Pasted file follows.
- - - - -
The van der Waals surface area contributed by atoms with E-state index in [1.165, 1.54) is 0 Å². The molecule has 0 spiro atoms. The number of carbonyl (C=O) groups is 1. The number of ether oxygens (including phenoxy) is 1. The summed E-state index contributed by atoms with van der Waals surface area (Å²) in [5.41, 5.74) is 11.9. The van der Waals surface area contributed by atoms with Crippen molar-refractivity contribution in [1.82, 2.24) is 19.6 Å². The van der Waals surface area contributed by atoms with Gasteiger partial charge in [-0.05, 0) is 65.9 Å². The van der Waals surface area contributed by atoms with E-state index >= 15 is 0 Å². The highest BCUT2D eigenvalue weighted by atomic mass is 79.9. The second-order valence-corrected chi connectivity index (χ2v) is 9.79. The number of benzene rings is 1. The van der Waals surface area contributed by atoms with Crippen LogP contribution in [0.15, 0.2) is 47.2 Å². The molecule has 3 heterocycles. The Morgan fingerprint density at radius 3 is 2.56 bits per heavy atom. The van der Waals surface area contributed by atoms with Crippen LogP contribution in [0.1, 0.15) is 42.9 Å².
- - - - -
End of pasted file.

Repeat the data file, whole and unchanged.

The van der Waals surface area contributed by atoms with E-state index in [1.165, 1.54) is 0 Å². The molecule has 0 spiro atoms. The number of carbonyl (C=O) groups is 1. The number of ether oxygens (including phenoxy) is 1. The summed E-state index contributed by atoms with van der Waals surface area (Å²) in [5.41, 5.74) is 11.9. The van der Waals surface area contributed by atoms with Crippen molar-refractivity contribution in [1.82, 2.24) is 19.6 Å². The van der Waals surface area contributed by atoms with Gasteiger partial charge in [-0.05, 0) is 65.9 Å². The van der Waals surface area contributed by atoms with E-state index >= 15 is 0 Å². The highest BCUT2D eigenvalue weighted by atomic mass is 79.9. The second-order valence-corrected chi connectivity index (χ2v) is 9.79. The number of benzene rings is 1. The van der Waals surface area contributed by atoms with Crippen LogP contribution in [0.15, 0.2) is 47.2 Å². The molecule has 3 heterocycles. The Morgan fingerprint density at radius 3 is 2.56 bits per heavy atom. The van der Waals surface area contributed by atoms with Crippen LogP contribution in [0.1, 0.15) is 42.9 Å².